What do you do when you move your whole family to pursue your dream of making movies in Hollywood and it doesn’t work out? You try again…
And head back home to Mexico; more specifically Tijuana.…
The following interview is about Alfonso Arámburo, CEO of Brecher Mfg, a product design company in Tijuana, Mexico that specializes in engineering development and mechatronic prototyping.
Alfonso is an entrepreneur and engineer with 6 years of experience. Alfonso has Bachelors in Mechatronic Engineering, in addition a Masters in Business Administration. Alfonso has worked for companies such as Turbotec, a Caterpillar company, Rockwell Automation, TECO GmbH in the city of Munich, Germany leading projects for companies such as Continental, BMW, Renault, Land Rover and Chrysler.
Want to think what nobody has ever thought? Easy, question assumptions.
There comes a moment in time where everyone agrees with everybody about pretty much everything. For any sized organization that are focused on creating a culture of relentless innovation, hardened dogma is an innovation obstacle they must overcome.…
Innovation comes from new ways of seeing and new ways of being. Learn to see different, learn to be different, and you will discover the different.
Though Tijuana has to come to be known as a place where you’ll find great food, I don’t think that is the case. For example, take a stroll through West Los Angeles and you are bound to find more food variety and differentiated restaurants than in Tijuana. Same goes for San Diego. Yes Tijuana has great food, but it’s not like you can’t find it anywhere else.
Here in the mexican border city of Tijuana there’s been constant discussion about how to collaborate with our next door neighbor San Diego. I’ve actually been advocating for this myself by co-founding Startup Weekend here a few years ago and also by arranging partnerships with partners in San Diego and a client in Tijuana to provide a service where co-working spaces in San Diego and Tijuana create a type of pass for their members where anyone can arrive at any participating co-working space; free of charge.
These initiatives were done with the intent of stimulating cross-border collaboration between entrepreneurs, but it hasn’t been without its challenges.
Anyway, a few weeks ago I attended a local conference about Silicon Valley and San Diego as innovation ecosystems. Tijuana, like San Diego, is creating an entrepreneurial ecosystem to call their own but an ongoing challenge is that the conversation always ends up with Silicon Valley as a model to follow.…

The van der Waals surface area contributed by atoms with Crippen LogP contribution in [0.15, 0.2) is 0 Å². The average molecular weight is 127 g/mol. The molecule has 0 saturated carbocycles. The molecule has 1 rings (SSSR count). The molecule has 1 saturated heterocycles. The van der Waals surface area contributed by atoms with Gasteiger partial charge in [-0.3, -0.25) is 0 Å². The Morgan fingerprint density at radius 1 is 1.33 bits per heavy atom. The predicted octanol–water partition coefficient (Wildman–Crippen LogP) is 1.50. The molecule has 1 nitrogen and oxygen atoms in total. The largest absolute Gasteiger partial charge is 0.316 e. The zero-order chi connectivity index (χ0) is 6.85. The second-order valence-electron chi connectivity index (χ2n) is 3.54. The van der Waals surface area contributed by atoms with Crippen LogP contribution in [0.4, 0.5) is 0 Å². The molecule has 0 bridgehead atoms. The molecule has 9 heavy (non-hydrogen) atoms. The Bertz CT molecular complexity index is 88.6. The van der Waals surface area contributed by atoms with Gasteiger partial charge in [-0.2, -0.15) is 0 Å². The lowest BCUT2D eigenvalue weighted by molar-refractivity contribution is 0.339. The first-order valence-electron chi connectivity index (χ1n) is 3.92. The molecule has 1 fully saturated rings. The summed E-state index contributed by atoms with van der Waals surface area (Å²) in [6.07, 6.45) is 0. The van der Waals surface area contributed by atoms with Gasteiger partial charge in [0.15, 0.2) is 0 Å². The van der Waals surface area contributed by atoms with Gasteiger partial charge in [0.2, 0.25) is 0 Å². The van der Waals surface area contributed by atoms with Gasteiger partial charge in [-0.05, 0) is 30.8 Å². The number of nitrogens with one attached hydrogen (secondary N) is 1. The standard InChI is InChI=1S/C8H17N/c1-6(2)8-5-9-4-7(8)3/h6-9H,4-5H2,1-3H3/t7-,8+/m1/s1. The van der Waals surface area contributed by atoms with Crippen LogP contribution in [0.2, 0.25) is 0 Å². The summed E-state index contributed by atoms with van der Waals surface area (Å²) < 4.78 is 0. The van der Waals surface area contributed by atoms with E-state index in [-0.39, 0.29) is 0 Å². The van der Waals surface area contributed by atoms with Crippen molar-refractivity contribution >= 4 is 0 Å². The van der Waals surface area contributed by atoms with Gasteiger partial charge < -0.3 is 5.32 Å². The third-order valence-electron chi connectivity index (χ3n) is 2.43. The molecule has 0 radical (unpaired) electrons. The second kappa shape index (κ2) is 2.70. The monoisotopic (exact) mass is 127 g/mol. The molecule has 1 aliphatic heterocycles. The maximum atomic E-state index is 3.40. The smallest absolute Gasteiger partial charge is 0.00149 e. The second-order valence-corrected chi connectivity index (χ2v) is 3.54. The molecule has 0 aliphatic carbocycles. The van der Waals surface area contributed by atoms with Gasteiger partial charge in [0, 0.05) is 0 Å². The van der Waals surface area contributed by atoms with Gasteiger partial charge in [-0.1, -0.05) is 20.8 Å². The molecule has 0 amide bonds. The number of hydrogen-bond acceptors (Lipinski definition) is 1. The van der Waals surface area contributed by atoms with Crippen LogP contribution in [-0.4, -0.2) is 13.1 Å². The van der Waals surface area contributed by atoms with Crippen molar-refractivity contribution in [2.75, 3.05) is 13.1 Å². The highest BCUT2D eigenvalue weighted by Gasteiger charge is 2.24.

Will this move the needle? What is the ROI? When will we see a return on our investment? How fast can you prove this will work?
No, I wasn’t at a BIG company meeting when I heard these questions. I was at a Startup Weekend this past weekend, and the people asking these questions were participants. Not the judges. What?!
As one of the original founders of SW in Tijuana, I get a lot of feedback from participants about their experience at SW. From what they think sucks, to what they like, to what they think would add more value, I hear it all. Besides the questions above, one particular group of participants (composed of a lawyer and a couple of MBA types) noticed that most of the people who come to pitch are of the “let’s create this because it would be cool” variety, not the “let’s do this because we’re going to make a lot of money”.
You would not be surprised if big company executives were making these types of remarks, or asking these types of questions. In big companies, being able to prove that your idea will make a significant impact on the bottom line is a criteria your idea must have if you want to move your project through the gauntlet.…
Cultures of innovation are naturally dynamic. Employees think of new ideas and try them on the fly. Processes and procedures are fluid. There often is no one right answer to a problem, but rather experimentation drives many projects, efforts, assignments, and ultimately opportunities for improvement.
With that said, in my neck of the woods, businesses are the complete inverse.
Take a recent experience I had with the marketing manager of a telecommunications company based in Tijuana. With Startup Weekend Tijuana 4 coming this week, this marketing manager enthusiastically let me know that she signed up to participate. “Great!”, I said. But there was one minor problem: she didn’t want me to tell her boss about it.
According to her, the boss doesn’t want people to have their head occupied in anything other than what they’re supposed to be doing at work.